The church of La Merced is a religious temple belonging to the former convent of the Order of La Merced, built on the current site in the 16th century. The church is currently run by the Franciscans and the former convent is now occupied by the Law Faculty of the University of Murcia. The great sculptural display on the façade and in the interior is outstanding. The main altarpiece was erected in 1744 according to the designs of Jaime Bort, on the main façade of the cathedral. The sculptures by Nicolás Salzillo and the panel by Senén Vila stand out. The oldest part of the architectural complex is the cloister, now the Faculty of Law of the University of Murcia...
Church of St. Eulalia.
Of medieval origin, the current building was built in the second half of the 18th century, and is one of the last examples of the Baroque-Rococo style in the city. Built in 1765, it has one of the most dynamic façades of all the religious architecture in Murcia... Pablo Sístori painted the perspective altarpieces of the main chapel and the transept using the trompe l'oeil technique. This church has several sculptures by Salzillo. Next to it, in the small space between the church and the Arab wall, is the Chapel of St. Jose, built by the carpenters' guild at the beginning of the 18th century.
St John the Baptist Church.
The Church of Saint John the Baptist has existed in Murcia since medieval times under the name of St. John of the Real and later St. John of the Rabal. The church changed its name to St. John the Baptist when it was rebuilt in the 18th century. The symbolic importance of the altar stands out thanks to a monumental baldachin. In addition to the venerated Cristo del Rescate, the church preserves outstanding works of art: San Isidro Labrador, by Salzillo, Sainte Maria de la Cabeza, by Juan Porcel and the 18th century choir stalls.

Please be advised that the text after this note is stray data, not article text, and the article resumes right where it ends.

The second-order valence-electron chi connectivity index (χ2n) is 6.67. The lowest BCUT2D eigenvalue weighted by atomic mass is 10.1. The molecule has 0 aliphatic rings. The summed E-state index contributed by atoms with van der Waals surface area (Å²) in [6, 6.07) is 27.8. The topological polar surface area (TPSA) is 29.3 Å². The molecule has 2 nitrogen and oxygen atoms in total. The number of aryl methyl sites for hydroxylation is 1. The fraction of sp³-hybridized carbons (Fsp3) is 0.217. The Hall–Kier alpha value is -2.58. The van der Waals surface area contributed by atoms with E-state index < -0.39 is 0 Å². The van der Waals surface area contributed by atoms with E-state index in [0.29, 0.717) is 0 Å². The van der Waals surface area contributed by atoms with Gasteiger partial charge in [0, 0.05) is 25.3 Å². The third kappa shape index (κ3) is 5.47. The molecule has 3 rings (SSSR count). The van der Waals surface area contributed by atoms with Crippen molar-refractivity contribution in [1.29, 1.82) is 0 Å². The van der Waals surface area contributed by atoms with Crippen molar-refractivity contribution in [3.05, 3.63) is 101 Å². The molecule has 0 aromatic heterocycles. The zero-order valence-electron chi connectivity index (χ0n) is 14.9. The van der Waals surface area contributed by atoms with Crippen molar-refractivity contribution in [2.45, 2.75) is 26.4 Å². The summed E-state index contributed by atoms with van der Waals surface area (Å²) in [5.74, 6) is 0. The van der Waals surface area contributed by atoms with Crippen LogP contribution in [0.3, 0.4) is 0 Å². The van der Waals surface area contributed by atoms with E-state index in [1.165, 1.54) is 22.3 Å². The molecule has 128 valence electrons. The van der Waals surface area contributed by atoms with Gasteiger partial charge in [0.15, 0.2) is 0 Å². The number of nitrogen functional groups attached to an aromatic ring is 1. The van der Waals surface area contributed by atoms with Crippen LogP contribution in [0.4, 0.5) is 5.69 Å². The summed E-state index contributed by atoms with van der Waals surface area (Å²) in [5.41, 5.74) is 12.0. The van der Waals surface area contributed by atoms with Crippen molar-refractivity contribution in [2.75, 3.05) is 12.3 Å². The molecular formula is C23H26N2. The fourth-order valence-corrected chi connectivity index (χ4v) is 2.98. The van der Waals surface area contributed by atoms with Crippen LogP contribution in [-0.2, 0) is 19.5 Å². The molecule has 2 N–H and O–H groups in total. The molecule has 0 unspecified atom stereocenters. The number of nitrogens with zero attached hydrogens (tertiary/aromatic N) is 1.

St John of God Church.
The Museum of the Church of St. John of God is one of the headquarters of the Museum of Fine Arts of Murcia, which houses an important collection of religious imagery from the 15th to the 20th century. The old church, dating from the 18th century, is located near the Cathedral. It formed part of the hospital complex of St. John of God, which was previously a Templar hospital, and was originally the city's Alcázar Mayor, of which valuable remains can be seen in the subsoil. Its elliptical floor plan is perfectly suited to the purpose of its foundation: the adoration of the sacrament in a famous monstrance. Today it is a museum and has important Arab remains in its basement.
Bridge of Dangers or Old Bridge.
The old bridge or bridge of dangers is a stone arch bridge over the Segura River dating from the 18th century. At the end that connects with the Carmen neighbourhood is the Templete de la Virgen de los Peligros, in neoclassical style, which houses the figure of the Virgen de los Peligros, by Carlos Cayetano Ballester. The people of Murcia still have a great devotion to this Marian image. This shrine gives its name to the bridge which is also known as Puente de los Peligros (Bridge of Dangers). Both the bridge and the Virgen de los Peligros are mentioned in the popular zarzuela La alegría de la huerta (1900) by Federico Chueca.
Crossing the Old Bridge, the walk takes us to the Church of El Carmen, the former convent of the Carmelitas Calzados, located in 1586, after certain clashes with the Augustinians, on the site of the hermitage of the glorious San Benito, outside the city walls. When the old convent was demolished in 1835, all that remains is the present church, begun by the friars in 1721 in the time of Belluga and consecrated in 1769 by Diego de Rojas Contreras, benefactor of the convent, who was in charge of the now disappeared altarpiece by Perspectivas de Sístori and the image of the patron saint. The church is the canonical seat of the Archconfraternity of the Most Precious Blood of Our Lord Jesus Christ, which parades during Holy Week in Murcia...